The United States and Mali concluded a $461 million aid agreement Monday providing U.S. funding for a huge irrigation project and an upgrade of the North African country's international airport. The deal is part of the Bush administration's Millennium Challenge aid program.
The agreement is one of the largest concluded thus far under the Millennium Challenge program, which ties U.S. aid to commitments by recipient countries to fight corruption and foster democracy and good governance.
At the State Department signing ceremony attended by Mali's President Amadou Toumani Toure, Secretary of State Condoleezza Rice said the deal strengthens bilateral ties while demonstrating the Bush administration's commitment to a new approach to foreign aid that empowers countries to take an active role in their own development:
"The compact that we sign today with Mali embodies our concept of transformational diplomacy and our commitment to democracy and development," said Condoleezza Rice. "Rather than doing for others, we are helping others to do for themselves. Rather than paternalism, we are building a partnership, a partnership to reduce poverty and to achieve sustainable economic growth."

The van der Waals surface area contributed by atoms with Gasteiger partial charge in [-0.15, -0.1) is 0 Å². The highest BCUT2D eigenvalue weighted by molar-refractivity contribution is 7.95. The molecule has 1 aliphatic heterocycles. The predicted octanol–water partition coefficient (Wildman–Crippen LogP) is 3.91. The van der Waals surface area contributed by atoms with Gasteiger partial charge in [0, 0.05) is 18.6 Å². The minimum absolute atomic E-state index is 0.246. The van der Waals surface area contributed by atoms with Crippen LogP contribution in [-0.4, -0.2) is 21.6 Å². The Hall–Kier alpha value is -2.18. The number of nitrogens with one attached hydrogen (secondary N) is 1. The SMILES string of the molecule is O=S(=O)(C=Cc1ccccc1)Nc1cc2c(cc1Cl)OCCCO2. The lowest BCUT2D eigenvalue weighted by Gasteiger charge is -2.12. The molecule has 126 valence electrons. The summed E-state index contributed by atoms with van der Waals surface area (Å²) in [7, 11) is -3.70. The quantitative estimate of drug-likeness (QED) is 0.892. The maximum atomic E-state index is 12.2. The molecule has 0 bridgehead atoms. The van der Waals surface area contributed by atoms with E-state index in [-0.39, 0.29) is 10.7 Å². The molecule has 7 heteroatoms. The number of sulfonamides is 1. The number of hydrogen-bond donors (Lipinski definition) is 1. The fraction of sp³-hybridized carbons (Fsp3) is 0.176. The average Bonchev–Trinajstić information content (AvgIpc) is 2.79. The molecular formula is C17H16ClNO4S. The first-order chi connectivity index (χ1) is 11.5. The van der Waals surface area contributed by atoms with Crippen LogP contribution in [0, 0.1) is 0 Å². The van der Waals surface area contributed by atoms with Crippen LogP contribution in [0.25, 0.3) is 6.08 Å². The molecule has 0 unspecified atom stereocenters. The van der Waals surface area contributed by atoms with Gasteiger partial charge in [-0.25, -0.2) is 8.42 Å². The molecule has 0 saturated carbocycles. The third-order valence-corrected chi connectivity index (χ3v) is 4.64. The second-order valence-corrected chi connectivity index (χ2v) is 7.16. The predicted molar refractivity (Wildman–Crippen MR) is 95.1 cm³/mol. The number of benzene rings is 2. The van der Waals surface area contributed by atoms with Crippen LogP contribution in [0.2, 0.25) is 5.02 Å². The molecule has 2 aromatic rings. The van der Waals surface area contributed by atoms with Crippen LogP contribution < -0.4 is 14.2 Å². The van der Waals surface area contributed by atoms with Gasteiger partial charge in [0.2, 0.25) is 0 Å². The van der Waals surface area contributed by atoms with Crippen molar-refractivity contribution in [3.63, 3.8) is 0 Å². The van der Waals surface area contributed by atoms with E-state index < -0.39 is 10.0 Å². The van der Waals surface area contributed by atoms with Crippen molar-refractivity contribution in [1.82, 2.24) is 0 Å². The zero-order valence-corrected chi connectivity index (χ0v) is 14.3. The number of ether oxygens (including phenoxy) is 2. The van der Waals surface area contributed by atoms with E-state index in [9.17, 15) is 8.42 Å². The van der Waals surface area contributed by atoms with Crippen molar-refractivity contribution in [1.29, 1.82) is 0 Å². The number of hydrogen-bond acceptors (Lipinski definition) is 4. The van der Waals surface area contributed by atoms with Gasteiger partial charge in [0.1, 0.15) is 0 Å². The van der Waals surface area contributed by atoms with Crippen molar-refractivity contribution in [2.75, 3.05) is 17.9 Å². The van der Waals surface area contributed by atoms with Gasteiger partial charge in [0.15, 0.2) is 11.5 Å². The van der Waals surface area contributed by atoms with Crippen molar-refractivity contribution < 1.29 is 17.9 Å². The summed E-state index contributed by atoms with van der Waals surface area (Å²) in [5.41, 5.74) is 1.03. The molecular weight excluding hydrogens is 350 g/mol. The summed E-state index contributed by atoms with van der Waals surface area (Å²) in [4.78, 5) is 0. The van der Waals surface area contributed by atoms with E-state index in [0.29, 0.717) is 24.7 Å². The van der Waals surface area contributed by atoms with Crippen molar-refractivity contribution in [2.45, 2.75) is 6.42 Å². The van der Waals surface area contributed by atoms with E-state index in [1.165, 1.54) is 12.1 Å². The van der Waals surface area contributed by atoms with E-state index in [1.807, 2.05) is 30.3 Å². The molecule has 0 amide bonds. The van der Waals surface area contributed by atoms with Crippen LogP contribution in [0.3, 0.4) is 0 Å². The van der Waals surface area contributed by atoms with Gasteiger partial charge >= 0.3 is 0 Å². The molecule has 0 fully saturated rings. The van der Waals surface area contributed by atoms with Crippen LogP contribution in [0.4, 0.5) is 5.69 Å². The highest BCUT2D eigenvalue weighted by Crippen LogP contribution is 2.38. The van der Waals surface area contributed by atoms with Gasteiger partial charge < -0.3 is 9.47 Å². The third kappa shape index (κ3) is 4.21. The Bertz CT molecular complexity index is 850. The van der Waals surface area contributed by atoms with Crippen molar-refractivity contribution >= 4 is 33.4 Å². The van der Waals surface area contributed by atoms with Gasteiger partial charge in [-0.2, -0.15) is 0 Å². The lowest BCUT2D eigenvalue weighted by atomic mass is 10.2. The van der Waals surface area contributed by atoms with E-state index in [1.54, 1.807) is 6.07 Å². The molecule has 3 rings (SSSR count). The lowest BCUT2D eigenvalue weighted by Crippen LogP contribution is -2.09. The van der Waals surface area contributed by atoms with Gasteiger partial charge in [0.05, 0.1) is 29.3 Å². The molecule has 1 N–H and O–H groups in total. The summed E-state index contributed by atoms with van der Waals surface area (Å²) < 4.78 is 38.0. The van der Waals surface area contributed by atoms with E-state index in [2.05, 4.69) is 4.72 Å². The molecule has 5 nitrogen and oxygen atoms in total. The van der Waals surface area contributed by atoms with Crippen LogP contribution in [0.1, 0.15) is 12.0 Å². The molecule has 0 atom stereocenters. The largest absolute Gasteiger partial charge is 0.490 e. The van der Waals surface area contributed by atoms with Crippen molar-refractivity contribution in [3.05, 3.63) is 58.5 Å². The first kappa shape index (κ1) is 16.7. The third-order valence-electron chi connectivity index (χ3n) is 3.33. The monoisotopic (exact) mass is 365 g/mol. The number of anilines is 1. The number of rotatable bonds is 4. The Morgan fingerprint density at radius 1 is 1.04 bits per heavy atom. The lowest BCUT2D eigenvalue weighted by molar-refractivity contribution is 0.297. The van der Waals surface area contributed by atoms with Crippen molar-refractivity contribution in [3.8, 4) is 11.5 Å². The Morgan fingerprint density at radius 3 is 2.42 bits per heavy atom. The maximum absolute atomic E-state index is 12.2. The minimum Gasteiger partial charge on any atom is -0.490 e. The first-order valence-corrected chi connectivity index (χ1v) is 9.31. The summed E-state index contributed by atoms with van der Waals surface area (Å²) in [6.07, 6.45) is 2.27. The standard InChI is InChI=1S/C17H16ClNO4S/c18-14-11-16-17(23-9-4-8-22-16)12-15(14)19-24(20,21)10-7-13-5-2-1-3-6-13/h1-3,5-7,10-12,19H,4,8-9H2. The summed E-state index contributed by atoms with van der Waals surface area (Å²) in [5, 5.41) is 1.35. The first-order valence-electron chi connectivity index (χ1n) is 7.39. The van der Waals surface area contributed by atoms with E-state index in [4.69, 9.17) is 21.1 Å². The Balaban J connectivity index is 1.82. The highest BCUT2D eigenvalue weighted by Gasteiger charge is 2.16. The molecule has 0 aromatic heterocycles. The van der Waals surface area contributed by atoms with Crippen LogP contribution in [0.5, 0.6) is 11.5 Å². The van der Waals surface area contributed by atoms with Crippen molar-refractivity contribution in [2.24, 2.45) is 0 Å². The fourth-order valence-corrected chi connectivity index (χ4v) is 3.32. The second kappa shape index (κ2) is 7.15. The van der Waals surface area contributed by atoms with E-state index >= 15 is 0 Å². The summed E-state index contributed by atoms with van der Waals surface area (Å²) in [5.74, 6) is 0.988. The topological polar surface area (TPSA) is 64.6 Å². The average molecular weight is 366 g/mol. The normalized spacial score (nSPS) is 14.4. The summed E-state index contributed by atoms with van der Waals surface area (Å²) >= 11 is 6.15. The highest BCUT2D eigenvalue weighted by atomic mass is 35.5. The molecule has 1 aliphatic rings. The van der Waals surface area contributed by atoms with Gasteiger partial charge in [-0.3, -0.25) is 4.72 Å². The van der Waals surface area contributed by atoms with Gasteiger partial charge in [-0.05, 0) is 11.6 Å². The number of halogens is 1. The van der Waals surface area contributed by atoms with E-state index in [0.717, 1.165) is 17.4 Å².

Rice said the Millennium Challenge program rewards governments committed to ruling justly and advancing the economic freedom of their people, and she paid tribute to President Toure as a regional leader known for his fundamental commitment to democracy.
President Toure, for his part, said Mali is grateful for decades of conventional U.S. developmental aid and the contributions of Peace Corps volunteers over the years since his country's independence in 1960.
He welcomed the Millennium Challenge program as a "new vision" in foreign assistance in which the decisions in allocating resources are made by the recipients, not the donor:
"As you all know, developing countries have suffered from the burden of foreign debt for a very long time," said Amadou Toumani Toure. "And sometimes debt resources were borrowed to finance projects chosen by the donors and whose impact on the economic development of the beneficiary countries was oftentimes disastrous. This is why I believe that the Millennium Challenge Account is a good example of innovative financing."
The bulk of the five-year U.S. assistance package will go to finance a massive irrigation and infrastructure project in Mali's Niger River basin, designed to raise income and improve land tenure security in an area dominated by subsistence farming.
The rest, more than $180 million, will be used to expand the passenger and freight capacity of the Bamako international airport, a key lifeline of the landlocked country, and to build an industrial park nearby.
In all, the Millennium Challenge program, administered by a semi-private corporation, has now signed aid agreements worth more $2.5 billion.
The grants are limited to lower-income nations. Other recipients thus far include Armenia, Benin, Cape Verde, Georgia, Ghana, Honduras, Madagascar, Nicaragua and Vanuatu.